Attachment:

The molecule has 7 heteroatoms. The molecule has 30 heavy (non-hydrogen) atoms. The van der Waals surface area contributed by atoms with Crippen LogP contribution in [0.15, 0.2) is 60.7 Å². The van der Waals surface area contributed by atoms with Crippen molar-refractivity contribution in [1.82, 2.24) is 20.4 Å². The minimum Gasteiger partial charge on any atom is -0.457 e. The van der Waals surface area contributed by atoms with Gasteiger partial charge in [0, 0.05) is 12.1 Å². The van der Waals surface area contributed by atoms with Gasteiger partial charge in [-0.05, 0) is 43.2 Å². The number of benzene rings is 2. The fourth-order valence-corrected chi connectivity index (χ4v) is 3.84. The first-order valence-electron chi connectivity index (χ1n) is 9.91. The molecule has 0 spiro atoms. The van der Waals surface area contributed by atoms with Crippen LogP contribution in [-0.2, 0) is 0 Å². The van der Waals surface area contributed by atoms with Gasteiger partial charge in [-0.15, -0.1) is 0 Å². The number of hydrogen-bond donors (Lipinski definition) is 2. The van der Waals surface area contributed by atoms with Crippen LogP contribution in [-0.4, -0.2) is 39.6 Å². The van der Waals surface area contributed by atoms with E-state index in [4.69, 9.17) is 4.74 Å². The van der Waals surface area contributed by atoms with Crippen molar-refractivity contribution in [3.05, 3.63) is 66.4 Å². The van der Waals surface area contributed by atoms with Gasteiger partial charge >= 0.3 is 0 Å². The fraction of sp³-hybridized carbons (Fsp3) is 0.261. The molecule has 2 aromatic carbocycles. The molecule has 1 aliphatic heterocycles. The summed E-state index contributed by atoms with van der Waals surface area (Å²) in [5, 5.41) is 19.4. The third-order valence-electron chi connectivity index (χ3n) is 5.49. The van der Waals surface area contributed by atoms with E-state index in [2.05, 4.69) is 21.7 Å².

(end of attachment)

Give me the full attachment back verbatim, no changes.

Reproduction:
The molecule has 7 heteroatoms. The molecule has 30 heavy (non-hydrogen) atoms. The van der Waals surface area contributed by atoms with Crippen LogP contribution in [0.15, 0.2) is 60.7 Å². The van der Waals surface area contributed by atoms with Crippen molar-refractivity contribution in [1.82, 2.24) is 20.4 Å². The minimum Gasteiger partial charge on any atom is -0.457 e. The van der Waals surface area contributed by atoms with Gasteiger partial charge in [0, 0.05) is 12.1 Å². The van der Waals surface area contributed by atoms with Gasteiger partial charge in [-0.05, 0) is 43.2 Å². The number of benzene rings is 2. The fourth-order valence-corrected chi connectivity index (χ4v) is 3.84. The first-order valence-electron chi connectivity index (χ1n) is 9.91. The molecule has 0 spiro atoms. The van der Waals surface area contributed by atoms with Crippen LogP contribution in [-0.2, 0) is 0 Å². The van der Waals surface area contributed by atoms with Gasteiger partial charge in [-0.15, -0.1) is 0 Å². The number of hydrogen-bond donors (Lipinski definition) is 2. The van der Waals surface area contributed by atoms with Crippen LogP contribution in [-0.4, -0.2) is 39.6 Å². The van der Waals surface area contributed by atoms with E-state index in [4.69, 9.17) is 4.74 Å². The van der Waals surface area contributed by atoms with Crippen molar-refractivity contribution in [3.05, 3.63) is 66.4 Å². The van der Waals surface area contributed by atoms with Gasteiger partial charge >= 0.3 is 0 Å². The fraction of sp³-hybridized carbons (Fsp3) is 0.261. The molecule has 2 aromatic carbocycles. The molecule has 1 aliphatic heterocycles. The summed E-state index contributed by atoms with van der Waals surface area (Å²) in [5, 5.41) is 19.4. The third-order valence-electron chi connectivity index (χ3n) is 5.49. The van der Waals surface area contributed by atoms with E-state index in [2.05, 4.69) is 21.7 Å².